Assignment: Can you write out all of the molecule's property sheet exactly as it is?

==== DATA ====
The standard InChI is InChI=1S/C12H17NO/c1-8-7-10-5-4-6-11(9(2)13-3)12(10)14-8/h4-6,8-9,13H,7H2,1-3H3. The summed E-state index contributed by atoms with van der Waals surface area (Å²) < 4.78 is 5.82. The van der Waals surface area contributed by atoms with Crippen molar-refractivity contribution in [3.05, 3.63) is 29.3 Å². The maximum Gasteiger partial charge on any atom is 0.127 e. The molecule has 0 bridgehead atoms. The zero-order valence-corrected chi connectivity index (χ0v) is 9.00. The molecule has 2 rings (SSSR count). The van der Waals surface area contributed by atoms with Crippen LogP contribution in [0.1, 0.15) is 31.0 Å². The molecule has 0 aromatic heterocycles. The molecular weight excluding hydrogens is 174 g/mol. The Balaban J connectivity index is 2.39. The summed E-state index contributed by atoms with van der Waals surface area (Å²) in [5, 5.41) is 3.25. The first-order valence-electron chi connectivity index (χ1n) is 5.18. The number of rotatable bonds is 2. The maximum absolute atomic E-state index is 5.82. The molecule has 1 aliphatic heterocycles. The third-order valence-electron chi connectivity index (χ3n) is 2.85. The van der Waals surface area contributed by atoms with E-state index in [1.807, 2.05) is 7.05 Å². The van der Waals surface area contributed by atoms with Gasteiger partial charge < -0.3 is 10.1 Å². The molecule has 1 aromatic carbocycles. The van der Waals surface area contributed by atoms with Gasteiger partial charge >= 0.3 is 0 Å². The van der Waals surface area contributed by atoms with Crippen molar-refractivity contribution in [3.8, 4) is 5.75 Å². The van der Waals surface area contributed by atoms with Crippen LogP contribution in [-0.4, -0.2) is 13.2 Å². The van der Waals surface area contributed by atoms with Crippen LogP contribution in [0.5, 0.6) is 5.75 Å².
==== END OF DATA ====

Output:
The standard InChI is InChI=1S/C12H17NO/c1-8-7-10-5-4-6-11(9(2)13-3)12(10)14-8/h4-6,8-9,13H,7H2,1-3H3. The summed E-state index contributed by atoms with van der Waals surface area (Å²) < 4.78 is 5.82. The van der Waals surface area contributed by atoms with Crippen molar-refractivity contribution in [3.05, 3.63) is 29.3 Å². The maximum Gasteiger partial charge on any atom is 0.127 e. The molecule has 0 bridgehead atoms. The zero-order valence-corrected chi connectivity index (χ0v) is 9.00. The molecule has 2 rings (SSSR count). The van der Waals surface area contributed by atoms with Crippen LogP contribution in [0.1, 0.15) is 31.0 Å². The molecule has 0 aromatic heterocycles. The molecular weight excluding hydrogens is 174 g/mol. The Balaban J connectivity index is 2.39. The summed E-state index contributed by atoms with van der Waals surface area (Å²) in [5, 5.41) is 3.25. The first-order valence-electron chi connectivity index (χ1n) is 5.18. The number of rotatable bonds is 2. The maximum absolute atomic E-state index is 5.82. The molecule has 1 aliphatic heterocycles. The third-order valence-electron chi connectivity index (χ3n) is 2.85. The van der Waals surface area contributed by atoms with E-state index in [1.807, 2.05) is 7.05 Å². The van der Waals surface area contributed by atoms with Gasteiger partial charge < -0.3 is 10.1 Å². The molecule has 1 aromatic carbocycles. The van der Waals surface area contributed by atoms with Gasteiger partial charge >= 0.3 is 0 Å². The van der Waals surface area contributed by atoms with Crippen molar-refractivity contribution in [3.8, 4) is 5.75 Å². The van der Waals surface area contributed by atoms with Crippen LogP contribution in [-0.4, -0.2) is 13.2 Å². The van der Waals surface area contributed by atoms with Crippen LogP contribution in [0.5, 0.6) is 5.75 Å².